Pop Star Assassin Review

Elvis Presley and Marilyn Monroe look-a-likes.
Throw in some G-Men and a mob boss out for blood and you’ve got yourself a party!
It’s 1977. Las Vegas. Impersonator Bruce Prezlee is about to put on a show. He’s interrupted by a man named Molly who tells him he knew his father and what happened to him.
That’s when the government-types show up and a raging gun battle ensues.
Bruce and the Marilyn Monroe impersonator, Norma Jean, are hustled into a van, leading to an intense car chase.
While we wait with baited breath to see where the story takes our heroes, we are occasionally taken off-course with scenes of a killer satellite doing deep, deep covert action as well as an assassination in Yemen.
How these things belong to the main story we haven’t been told – yet.
Aside from the action, there is also betrayal, making the reader wonder who is on whose side. The character introductions leave the reader rooting for the people thrown together by chance on this intense ride.
Some characters come and go and some we assume we’ll see more of in the future. There’s even a cameo of Walter Cronkite, who was anchorman for the CBS Evening News in 1977.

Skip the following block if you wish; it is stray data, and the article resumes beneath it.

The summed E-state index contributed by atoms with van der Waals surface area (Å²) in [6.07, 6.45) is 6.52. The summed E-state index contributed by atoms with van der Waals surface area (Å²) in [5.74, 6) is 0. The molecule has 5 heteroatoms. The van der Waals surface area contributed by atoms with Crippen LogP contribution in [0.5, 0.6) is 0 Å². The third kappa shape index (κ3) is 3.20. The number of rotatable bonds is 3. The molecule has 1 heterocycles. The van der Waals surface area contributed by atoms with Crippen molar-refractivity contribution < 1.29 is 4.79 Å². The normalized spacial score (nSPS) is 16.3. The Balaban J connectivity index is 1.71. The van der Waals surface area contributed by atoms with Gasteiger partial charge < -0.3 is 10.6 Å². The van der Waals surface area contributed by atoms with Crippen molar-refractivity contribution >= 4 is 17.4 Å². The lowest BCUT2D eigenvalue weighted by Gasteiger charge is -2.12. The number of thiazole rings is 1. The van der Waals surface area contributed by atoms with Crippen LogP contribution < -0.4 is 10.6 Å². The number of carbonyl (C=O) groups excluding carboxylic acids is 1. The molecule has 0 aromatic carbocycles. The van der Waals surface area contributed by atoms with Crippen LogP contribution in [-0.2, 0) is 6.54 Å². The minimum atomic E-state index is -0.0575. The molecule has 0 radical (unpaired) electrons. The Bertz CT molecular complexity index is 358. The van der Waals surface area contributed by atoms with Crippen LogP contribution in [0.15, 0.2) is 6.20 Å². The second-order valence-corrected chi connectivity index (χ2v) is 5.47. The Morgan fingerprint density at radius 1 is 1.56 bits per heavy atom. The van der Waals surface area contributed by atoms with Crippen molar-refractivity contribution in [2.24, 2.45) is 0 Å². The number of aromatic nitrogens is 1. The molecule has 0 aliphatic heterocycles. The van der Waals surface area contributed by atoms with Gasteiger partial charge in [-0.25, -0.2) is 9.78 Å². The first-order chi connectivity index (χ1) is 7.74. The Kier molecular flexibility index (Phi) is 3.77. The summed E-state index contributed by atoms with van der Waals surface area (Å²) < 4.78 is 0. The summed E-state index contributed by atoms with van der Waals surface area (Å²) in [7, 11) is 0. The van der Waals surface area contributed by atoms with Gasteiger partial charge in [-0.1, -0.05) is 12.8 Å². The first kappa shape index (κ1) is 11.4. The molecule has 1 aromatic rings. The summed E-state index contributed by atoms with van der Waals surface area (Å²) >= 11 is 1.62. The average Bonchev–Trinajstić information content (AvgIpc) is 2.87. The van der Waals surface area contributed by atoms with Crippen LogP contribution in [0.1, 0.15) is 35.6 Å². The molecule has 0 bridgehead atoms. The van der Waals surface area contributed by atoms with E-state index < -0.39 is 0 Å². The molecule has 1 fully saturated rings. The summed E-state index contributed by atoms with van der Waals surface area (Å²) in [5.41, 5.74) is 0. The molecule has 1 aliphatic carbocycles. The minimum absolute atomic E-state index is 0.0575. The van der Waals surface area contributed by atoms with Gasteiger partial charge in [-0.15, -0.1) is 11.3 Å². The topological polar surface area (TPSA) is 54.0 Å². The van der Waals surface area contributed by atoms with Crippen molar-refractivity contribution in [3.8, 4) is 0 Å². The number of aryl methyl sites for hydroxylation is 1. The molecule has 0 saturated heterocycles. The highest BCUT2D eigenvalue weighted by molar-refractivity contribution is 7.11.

Questioning the alliance of every person is part of the paranoia experienced by the lead characters. There is also the specter of the G-Men – what do they want and why do they want it so badly?
Also, why does mob boss Don Franzetti believe Bruce and Norma are responsible for his son’s death? What does he plan on doing with them?
There is also a smattering of quotes from German philosopher Friedrich Nietzsche that shed some light on human behavior.
The pacing of the book is fast, changing backdrops suddenly and making for a quick read.
Creator/Writer Ed Lavallee, artist Marcelo Basile, and writer Matt Cashel have put together a gritty, noirish tale that asks as many answers as it offers. We are left in the dark much of the time but that only whets our appetite for more.
Billed as “A lysergic trip to the center of American conspiranoia,” Pop Star Assassin has everything you could ask for: government black ops, frenetic action, and a quite impressive body count.
Lavallee, Basile, and Cashel do a marvelous job of exposing the sordid underbelly of 1970s Las Vegas, bringing us an intriguing story that is as much fun to see as it is to read.